SickKids-Ghana Paediatric Nursing Education Partnership expands education program to Tamale, Ghana
On October 6, 2016, the SickKids-Ghana Paediatric Nursing Education Partnership (PNEP) celebrated a milestone in scaling up paediatric nursing in Ghana. Representatives from the Ghana Ministry of Health, Ghana Health Service, the High Commission of Canada in Ghana, Global Affairs Canada, Tamale Teaching Hospital and The Hospital for Sick Children (SickKids) joined the Ghana College of Nurses and Midwives (GCNM) in Tamale to launch the Paediatric Associate Membership Programme, a one-year specialized paediatric nursing education program jointly developed and delivered by GCNM and the SickKids Centre for Global Child Health.
“Not only are we training paediatric nurses, we are creating future leaders for child health in Ghana,” says Pam Hubley, Chief of International Nursing at SickKids and PNEP Executive Sponsor. “The primary goal of this partnership is to train paediatric nurses and contribute to Ghana’s national target of 1,500 paediatric nurses as part of the next generation of experts in child health over the next 10 to 15 years.”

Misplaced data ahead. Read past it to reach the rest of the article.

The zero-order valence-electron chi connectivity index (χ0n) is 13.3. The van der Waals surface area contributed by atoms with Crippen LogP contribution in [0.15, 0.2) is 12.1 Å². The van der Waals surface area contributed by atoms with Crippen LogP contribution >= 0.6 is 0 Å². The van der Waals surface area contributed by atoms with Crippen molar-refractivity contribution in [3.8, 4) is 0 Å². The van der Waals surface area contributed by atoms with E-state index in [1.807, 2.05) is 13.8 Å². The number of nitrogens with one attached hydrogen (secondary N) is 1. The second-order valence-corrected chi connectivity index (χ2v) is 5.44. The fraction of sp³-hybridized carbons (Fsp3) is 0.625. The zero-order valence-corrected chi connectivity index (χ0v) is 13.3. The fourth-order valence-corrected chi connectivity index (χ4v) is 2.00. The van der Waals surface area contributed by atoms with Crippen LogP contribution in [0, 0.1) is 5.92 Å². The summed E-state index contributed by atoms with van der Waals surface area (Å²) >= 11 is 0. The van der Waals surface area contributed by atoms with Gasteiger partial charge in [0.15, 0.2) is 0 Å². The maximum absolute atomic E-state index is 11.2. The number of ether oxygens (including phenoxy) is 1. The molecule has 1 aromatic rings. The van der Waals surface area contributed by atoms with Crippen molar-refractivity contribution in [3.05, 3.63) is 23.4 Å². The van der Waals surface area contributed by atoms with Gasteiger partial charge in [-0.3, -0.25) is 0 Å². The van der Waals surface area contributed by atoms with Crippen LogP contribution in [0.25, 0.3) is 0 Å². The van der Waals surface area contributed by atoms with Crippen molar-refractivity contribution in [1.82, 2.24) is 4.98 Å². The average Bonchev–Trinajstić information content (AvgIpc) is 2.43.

As the first training site outside of Accra, the Paediatric Associate Membership Programme in Tamale will help build nursing capacity in the northern regions of Ghana. By increasing access to education, the clinically focused program will train a new cadre of graduates and contribute to increased coverage of specialized paediatric nurses in the country. Through the competency based curriculum and clinical practicums, Paediatric Associate Residents will gain skills to identify, treat and prevent various paediatric-related illnesses and emergencies.
“The start of classes for the second cohort of Associate Residents is a testament to this partnership’s efforts to scale up paediatric nursing education across Ghana,” says Dr. Jemima Dennis-Antwi, President, GCNM. "This program will have both an immediate and ongoing impact on child morbidity and mortality in Ghana. Nurses trained through this program will go on to become leaders in their communities and active advocates for child health."